Wilmington - The N.C. Department of Transportation will intermittently close the east and westbound lanes of the Cape Fear Memorial Bridge on U.S. 421 in Wilmington nightly, starting at 9 p.m., Sunday, April 24, and ending at 5 a.m., Thursday, April 28. The closures will allow crews to make routine repairs on the metal deck of the lift span of the bridge. One lane in each direction will remain open to traffic at all times.
The bridge will not be closed to traffic; however, drivers are urged to seek alternate routes. Motorists are advised to use caution while traveling in the area and to expect possible delays.
NCDOT reminds motorists to watch signs for construction information, stay alert and obey the posted speed limit.
NCDOT crews will repair areas of the metal deck damaged from changes in weather, wear and fatigue. They will also inspect the remainder of the deck and make repairs as needed.
The damage was discovered during the bi-annual inspection of the bridge. Correcting these issues will ensure a longer life for the structure as well as preserve the pavement. The Federal Highway Administration requires all bridges to be inspected once every two years.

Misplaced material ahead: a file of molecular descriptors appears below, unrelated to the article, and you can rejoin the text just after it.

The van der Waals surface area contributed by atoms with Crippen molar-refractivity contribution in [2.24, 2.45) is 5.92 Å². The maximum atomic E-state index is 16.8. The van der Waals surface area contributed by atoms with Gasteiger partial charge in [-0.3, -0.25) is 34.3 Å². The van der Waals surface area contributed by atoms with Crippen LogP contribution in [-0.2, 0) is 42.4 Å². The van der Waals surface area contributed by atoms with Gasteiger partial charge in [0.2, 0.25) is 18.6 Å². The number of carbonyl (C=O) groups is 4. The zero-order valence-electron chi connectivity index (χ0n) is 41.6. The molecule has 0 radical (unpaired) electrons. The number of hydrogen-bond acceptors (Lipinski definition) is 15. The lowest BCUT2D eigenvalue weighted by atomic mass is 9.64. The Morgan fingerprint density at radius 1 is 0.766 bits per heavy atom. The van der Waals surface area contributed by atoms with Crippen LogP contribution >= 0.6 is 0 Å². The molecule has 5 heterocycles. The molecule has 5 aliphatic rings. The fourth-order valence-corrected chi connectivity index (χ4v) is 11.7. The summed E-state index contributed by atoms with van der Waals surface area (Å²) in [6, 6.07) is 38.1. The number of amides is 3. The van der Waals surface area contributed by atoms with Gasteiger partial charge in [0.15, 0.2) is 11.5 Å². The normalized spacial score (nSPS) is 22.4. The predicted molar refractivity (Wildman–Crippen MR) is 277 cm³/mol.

All bridges go through a natural deterioration or aging process, although each bridge is unique in the way it ages. Regular inspections help the department identify whether a bridge needs maintenance and repair, then schedule them accordingly. If NCDOT inspectors find a safety concern, the bridge will be repaired or closed immediately until the repairs can be made. If necessary, NCDOT will post weight restrictions on a bridge. The department will not keep a bridge open if it is determined to be unsafe. For more information on bridge inspections, including definitions of terms and how inspections work, please visit the North Carolina Bridge Information web page.
For real-time travel information at any time, visit the Traveler Services section of the NCDOT website or follow NCDOT on Twitter.
Road, bridge, and other transportation improvement projects like this one are currently underway across the state as part of Governor McCrory's 25-Year Transportation Vision to enhance travel safety and to better connect North Carolinians to jobs, education, healthcare and recreation opportunities.
New transportation projects in the state's current 10-year plan are funded through the Strategic Mobility Formula, a new way of more efficiently investing transportation dollars by using a data-driven scoring process along with local input to fund more projects and create more jobs. The new mobility formula was passed into law in 2013 under Governor McCrory's leadership.